British Prime Minister Theresa May promised Tuesday to give lawmakers a vote on whether to hold a second Brexit referendum as part of a last-gasp push to get her deal over the line.
The embattled British leader dangled a series of sweeteners that she hopes can resolve the Brexit crisis three years after the country first voted to leave the European Union after 46 years.
These included a parliamentary vote on whether to put whatever Brexit deal is passed up for a second confirmatory ballot, plus a temporary customs union with the EU.
"I recognise the genuine and sincere strength of feeling across the House on this important issue," she said of a second Brexit vote.
"The government will therefore include in the Withdrawal Agreement Bill at introduction a requirement to vote on whether to hold a second referendum," she said.
"This must take place before the Withdrawal Agreement can be ratified."
The measure is a key demand of the main opposition Labour Party. But it is also bitterly opposed by Brexit-supporting Conservatives whose votes May also needs if she is to get her deal passed.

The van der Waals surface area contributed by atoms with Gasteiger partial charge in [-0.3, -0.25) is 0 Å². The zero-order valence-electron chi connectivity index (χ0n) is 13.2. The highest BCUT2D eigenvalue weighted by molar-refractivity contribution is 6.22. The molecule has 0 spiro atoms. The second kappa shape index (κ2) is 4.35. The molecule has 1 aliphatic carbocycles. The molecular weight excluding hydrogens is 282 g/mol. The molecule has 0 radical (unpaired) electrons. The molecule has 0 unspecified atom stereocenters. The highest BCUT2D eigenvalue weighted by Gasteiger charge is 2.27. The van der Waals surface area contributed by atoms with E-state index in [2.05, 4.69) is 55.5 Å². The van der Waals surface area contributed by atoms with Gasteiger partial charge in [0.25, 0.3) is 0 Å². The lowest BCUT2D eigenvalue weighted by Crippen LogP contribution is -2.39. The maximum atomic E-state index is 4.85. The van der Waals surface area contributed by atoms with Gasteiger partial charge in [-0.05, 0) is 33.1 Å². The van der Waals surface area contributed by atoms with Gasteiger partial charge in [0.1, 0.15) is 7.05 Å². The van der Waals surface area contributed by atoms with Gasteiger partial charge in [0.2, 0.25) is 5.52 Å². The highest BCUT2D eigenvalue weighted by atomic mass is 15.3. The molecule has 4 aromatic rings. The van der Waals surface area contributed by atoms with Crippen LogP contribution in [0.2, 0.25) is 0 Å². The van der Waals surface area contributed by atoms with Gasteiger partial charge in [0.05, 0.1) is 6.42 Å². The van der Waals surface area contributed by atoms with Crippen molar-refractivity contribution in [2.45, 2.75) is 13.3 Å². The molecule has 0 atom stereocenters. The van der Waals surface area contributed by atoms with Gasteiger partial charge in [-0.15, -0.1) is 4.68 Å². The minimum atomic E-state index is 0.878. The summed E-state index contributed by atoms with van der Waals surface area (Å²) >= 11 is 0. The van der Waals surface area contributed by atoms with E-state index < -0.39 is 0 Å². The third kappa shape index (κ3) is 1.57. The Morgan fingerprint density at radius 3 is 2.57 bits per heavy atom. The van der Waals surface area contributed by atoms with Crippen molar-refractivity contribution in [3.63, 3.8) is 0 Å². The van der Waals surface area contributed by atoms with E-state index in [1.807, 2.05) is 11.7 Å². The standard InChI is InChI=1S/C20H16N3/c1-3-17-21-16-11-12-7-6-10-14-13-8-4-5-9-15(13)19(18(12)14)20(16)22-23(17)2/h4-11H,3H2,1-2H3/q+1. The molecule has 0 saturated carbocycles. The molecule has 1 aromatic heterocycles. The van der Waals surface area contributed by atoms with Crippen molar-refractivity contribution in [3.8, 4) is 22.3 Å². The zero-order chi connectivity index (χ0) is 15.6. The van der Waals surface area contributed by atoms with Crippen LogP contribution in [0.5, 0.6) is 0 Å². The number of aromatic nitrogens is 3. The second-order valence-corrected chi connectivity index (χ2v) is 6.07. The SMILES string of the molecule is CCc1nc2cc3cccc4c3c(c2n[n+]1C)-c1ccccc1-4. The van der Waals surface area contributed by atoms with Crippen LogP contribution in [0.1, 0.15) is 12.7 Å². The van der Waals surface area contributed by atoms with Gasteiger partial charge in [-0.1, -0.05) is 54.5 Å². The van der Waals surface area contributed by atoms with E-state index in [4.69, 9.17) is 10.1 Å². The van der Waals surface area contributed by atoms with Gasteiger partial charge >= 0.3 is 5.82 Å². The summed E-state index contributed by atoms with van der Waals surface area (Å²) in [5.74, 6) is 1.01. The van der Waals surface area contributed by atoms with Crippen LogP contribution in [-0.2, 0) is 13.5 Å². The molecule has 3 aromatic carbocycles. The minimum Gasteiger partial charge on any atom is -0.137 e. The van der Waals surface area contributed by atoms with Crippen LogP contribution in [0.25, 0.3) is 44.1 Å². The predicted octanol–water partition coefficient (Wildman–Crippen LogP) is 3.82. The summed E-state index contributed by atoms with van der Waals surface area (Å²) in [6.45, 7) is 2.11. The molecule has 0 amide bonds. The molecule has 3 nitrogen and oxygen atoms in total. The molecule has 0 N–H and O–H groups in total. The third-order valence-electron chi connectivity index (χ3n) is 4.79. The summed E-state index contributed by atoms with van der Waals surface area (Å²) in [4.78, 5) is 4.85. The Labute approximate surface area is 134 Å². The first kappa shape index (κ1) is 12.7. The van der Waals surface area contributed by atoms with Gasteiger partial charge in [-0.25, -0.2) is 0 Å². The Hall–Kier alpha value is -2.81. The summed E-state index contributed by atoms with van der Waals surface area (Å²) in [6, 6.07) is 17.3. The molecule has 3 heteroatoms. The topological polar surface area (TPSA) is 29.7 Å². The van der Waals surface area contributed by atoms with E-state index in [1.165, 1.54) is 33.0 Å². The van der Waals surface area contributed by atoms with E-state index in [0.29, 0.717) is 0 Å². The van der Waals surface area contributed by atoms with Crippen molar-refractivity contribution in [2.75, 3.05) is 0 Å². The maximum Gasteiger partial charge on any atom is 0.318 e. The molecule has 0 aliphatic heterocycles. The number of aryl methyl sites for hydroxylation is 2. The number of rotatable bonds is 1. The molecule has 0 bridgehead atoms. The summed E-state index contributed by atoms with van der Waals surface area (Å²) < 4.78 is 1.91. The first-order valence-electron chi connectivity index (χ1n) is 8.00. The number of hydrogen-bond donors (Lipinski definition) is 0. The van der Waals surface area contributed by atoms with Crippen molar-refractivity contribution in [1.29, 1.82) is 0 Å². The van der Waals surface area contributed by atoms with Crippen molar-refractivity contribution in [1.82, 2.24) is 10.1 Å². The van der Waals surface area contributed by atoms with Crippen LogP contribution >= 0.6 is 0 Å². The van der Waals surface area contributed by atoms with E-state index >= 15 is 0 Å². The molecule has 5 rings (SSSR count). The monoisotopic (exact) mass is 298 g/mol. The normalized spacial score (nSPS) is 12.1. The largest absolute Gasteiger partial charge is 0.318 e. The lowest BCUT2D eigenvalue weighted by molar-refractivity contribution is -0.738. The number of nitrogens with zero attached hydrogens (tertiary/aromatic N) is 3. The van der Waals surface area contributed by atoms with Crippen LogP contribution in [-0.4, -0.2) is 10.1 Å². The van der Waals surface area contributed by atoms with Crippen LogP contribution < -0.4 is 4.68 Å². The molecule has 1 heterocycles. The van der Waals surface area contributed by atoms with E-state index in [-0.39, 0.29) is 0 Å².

She said her proposals were this parliament's "last chance" to end a political deadlock that has held up the entire Brexit process and caused huge public anger.
"Today I am making a serious offer to MPs across parliament -- a new Brexit deal," May said in a nationally televised address delivered from the offices of a major accounting firm in London.
"The majority of MPs say they want to deliver the result of the referendum. So I think we need to help them find a way. And I believe there is now one last chance to do that."
May set out 10 incentives in all that will be included in a new Brexit bill that is expected to come up for a vote early next month.
"We are making a new offer to find common ground in parliament," she said.
These include a promise to give MPs a say on whether to remain in a temporary customs union and a commitment "to stay aligned with Northern Ireland" should no permanent trade deal with the EU be agreed by the end of 2020.
That promise is aimed at ensuring the support of her Norther Irish coalition partners after they broke ranks and voted against her Brexit deal, helping defeat it three times in parliament.